One might argue that camerawork and audio engineering were made simple with the intent of focusing attention on the story or the performances. But what story? The whiny, self-indulgent, tennis sweater-donning tragedy of a well-to-do family on the rocks? Or maybe director Robert Redford wanted us to concentrate on the high school-level psychology the film throws at us like an afternoon PSA.

To be kind, the performances, save for that of the always austere and dignified Donald Sutherland, are flaccid and contrived at best. Mary Tyler Moore is especially bad as she begins to pack her suitcase and breaks down crying, and it's clear that she is being coached by someone offscreen as her face twitches around and her eyes keep focusing on an unidentified point.

The fact that "Ordinary People" stole the Academy's "Best Picture" award in 1980 from both "Raging Bull" and "The Elephant Man"--undoubtedly two of the best films in Hollywood history--will go down as one of the all-time greatest crimes against cinema, not only because those two films are better than this one, but because this one is so very bad.

*

I should also note, if only for personal recording, that today is my 20th birthday. I have work for six hours and then class for six hours. Happy birthday, uh-huh.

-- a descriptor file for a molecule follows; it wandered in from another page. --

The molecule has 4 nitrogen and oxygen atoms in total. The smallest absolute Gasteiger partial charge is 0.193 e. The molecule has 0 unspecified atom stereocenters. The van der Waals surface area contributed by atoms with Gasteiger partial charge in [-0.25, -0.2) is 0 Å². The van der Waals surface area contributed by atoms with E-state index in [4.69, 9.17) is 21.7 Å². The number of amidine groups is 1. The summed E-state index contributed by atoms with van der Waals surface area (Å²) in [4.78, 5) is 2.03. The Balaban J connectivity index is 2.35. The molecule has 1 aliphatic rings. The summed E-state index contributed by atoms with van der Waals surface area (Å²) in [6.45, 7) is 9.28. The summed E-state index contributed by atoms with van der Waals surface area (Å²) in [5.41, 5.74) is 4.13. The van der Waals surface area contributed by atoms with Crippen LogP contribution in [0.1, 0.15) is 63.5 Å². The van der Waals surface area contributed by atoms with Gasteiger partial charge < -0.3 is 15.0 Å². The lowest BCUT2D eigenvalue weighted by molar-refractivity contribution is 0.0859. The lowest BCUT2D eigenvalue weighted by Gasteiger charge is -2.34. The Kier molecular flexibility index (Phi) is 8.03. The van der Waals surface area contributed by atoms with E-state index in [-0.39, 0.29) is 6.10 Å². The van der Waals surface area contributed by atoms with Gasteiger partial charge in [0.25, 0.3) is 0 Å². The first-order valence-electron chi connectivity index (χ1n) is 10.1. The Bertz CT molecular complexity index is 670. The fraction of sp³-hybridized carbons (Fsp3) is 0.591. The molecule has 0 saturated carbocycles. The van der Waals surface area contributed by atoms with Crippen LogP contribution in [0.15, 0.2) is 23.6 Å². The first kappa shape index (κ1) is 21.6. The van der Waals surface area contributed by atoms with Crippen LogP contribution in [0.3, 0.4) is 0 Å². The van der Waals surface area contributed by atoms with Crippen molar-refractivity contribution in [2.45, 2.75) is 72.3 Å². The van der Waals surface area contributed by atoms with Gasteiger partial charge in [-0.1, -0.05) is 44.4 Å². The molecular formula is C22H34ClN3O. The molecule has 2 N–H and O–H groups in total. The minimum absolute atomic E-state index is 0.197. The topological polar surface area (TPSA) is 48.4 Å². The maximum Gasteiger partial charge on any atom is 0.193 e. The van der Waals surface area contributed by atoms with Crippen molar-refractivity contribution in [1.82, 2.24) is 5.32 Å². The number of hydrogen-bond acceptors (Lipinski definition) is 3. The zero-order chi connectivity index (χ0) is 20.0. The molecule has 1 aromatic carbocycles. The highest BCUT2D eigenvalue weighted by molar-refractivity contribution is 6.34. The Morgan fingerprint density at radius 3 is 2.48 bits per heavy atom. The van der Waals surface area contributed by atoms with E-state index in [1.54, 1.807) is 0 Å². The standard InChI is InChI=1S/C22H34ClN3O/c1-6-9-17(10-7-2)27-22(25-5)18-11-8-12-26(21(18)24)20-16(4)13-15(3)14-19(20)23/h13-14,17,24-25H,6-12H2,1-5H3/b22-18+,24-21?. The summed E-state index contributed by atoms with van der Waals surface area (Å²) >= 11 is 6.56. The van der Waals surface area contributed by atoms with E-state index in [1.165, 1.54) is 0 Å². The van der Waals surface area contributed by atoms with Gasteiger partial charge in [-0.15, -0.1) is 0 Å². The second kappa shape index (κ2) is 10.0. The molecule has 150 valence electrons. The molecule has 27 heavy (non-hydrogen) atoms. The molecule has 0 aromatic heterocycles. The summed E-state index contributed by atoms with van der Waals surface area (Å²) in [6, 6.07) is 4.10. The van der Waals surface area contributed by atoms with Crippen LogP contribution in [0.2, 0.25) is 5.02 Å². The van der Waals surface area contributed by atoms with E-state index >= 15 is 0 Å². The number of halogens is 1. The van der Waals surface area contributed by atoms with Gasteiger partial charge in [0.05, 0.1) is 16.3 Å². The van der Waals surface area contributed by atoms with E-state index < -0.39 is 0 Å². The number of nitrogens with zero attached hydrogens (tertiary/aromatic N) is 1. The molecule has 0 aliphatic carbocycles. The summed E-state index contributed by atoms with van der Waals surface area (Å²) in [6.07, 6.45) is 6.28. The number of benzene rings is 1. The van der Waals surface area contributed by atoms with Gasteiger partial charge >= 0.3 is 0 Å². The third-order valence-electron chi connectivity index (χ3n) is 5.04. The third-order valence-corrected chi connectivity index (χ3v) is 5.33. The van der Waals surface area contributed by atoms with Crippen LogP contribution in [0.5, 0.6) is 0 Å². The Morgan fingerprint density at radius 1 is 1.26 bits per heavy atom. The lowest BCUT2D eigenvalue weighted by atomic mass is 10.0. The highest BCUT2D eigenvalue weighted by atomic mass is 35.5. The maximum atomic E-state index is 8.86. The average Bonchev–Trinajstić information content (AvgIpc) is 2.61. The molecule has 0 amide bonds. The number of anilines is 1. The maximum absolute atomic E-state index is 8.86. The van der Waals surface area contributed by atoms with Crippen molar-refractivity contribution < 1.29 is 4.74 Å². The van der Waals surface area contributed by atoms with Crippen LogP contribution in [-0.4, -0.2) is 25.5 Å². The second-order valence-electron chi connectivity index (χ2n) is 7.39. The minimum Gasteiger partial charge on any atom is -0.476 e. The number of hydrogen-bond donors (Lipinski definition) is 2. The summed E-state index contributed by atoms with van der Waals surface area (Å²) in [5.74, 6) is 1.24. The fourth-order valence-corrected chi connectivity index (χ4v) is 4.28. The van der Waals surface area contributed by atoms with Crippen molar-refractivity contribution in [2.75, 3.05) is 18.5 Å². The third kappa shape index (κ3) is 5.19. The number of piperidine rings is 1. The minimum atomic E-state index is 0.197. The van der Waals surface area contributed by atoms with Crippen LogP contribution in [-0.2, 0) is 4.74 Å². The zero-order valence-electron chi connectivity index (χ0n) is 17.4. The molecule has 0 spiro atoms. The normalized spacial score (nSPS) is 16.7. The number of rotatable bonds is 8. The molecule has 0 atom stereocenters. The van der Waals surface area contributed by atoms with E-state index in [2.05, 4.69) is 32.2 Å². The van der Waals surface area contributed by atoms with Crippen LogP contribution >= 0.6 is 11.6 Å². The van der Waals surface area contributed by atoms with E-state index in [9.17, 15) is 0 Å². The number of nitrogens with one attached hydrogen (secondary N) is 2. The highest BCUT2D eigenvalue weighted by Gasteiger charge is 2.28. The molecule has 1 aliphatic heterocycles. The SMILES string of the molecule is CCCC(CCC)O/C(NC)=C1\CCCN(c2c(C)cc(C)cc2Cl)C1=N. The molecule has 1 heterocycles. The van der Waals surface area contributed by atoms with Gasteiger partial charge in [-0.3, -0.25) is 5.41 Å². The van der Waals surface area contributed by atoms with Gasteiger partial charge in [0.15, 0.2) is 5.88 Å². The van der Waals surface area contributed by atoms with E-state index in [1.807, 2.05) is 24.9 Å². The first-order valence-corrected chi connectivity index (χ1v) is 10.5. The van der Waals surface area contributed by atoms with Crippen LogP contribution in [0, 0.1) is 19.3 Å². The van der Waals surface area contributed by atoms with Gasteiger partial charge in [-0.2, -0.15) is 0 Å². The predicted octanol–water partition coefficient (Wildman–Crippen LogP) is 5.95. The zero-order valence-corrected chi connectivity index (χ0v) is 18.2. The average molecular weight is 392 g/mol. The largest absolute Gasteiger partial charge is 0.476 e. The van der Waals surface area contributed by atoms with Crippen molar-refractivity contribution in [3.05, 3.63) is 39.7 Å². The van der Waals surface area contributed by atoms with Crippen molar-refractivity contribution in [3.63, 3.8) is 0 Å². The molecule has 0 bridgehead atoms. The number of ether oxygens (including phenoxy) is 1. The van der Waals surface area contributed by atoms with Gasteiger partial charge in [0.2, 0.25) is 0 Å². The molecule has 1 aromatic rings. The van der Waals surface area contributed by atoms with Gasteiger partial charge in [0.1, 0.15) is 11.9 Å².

Saturday, August 23, 2008

Songs that Defined My Summer


In the past, I've always been of the opinion that lists like this one were simply pretentious attempts both to impress the reader with the writer's impeccable taste in music and also to instill in the writer a certain sense of smuggadocio. But now that I'm a hot-shit college sophomore with a taste for Canadian Club and a painful awareness of whose sleeves are rolled up Italian-style (thanks, GQ), I think I've scored enough undeserved self-satisfaction to make my own list. It's also been the first summer of my life where something very embarrassing (like Coldplay or Death Cab, both music taste death sentences but also guilty pleasures of mine) hasn't marred my seasonal score. I've only bought three new albums this year, one of which was, I admit, Viva la Vida; but the other two, Beck's Modern Guilt and Nine Inch Nails' The Slip (which I guess I didn't technically buy). Everything else on the list was either something less new of which I hadn't previously been aware or something from my own library that hadn't previously caught my ear. I tend to discover new music I already own all the time, I guess as a result of my bad habit of not listening to albums all the way through when I buy them. Anyway, enough about my sensibilities as an audience. Here you go: